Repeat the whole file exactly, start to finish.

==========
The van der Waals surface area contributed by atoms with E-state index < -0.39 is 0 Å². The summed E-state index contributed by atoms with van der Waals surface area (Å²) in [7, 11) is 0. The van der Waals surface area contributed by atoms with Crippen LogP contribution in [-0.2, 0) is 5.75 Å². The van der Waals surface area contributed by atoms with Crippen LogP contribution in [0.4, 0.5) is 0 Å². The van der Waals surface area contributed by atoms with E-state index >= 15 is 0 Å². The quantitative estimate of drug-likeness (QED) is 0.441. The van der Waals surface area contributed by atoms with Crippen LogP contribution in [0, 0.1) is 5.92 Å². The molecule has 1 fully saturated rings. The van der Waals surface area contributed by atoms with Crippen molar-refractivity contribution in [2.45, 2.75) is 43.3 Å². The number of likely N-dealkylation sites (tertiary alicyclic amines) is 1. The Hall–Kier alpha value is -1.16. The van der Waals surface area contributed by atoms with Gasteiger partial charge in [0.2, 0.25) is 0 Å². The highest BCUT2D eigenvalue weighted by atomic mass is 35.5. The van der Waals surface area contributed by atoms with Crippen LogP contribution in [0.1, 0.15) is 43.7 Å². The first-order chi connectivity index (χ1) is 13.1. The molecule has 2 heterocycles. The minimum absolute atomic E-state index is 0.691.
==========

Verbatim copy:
The van der Waals surface area contributed by atoms with E-state index < -0.39 is 0 Å². The summed E-state index contributed by atoms with van der Waals surface area (Å²) in [7, 11) is 0. The van der Waals surface area contributed by atoms with Crippen LogP contribution in [-0.2, 0) is 5.75 Å². The van der Waals surface area contributed by atoms with Crippen LogP contribution in [0.4, 0.5) is 0 Å². The van der Waals surface area contributed by atoms with E-state index >= 15 is 0 Å². The quantitative estimate of drug-likeness (QED) is 0.441. The van der Waals surface area contributed by atoms with Crippen LogP contribution in [0, 0.1) is 5.92 Å². The molecule has 1 fully saturated rings. The van der Waals surface area contributed by atoms with Crippen molar-refractivity contribution in [2.45, 2.75) is 43.3 Å². The number of likely N-dealkylation sites (tertiary alicyclic amines) is 1. The Hall–Kier alpha value is -1.16. The van der Waals surface area contributed by atoms with Gasteiger partial charge in [0.2, 0.25) is 0 Å². The highest BCUT2D eigenvalue weighted by atomic mass is 35.5. The van der Waals surface area contributed by atoms with Crippen LogP contribution in [0.1, 0.15) is 43.7 Å². The first-order chi connectivity index (χ1) is 13.1. The molecule has 2 heterocycles. The minimum absolute atomic E-state index is 0.691.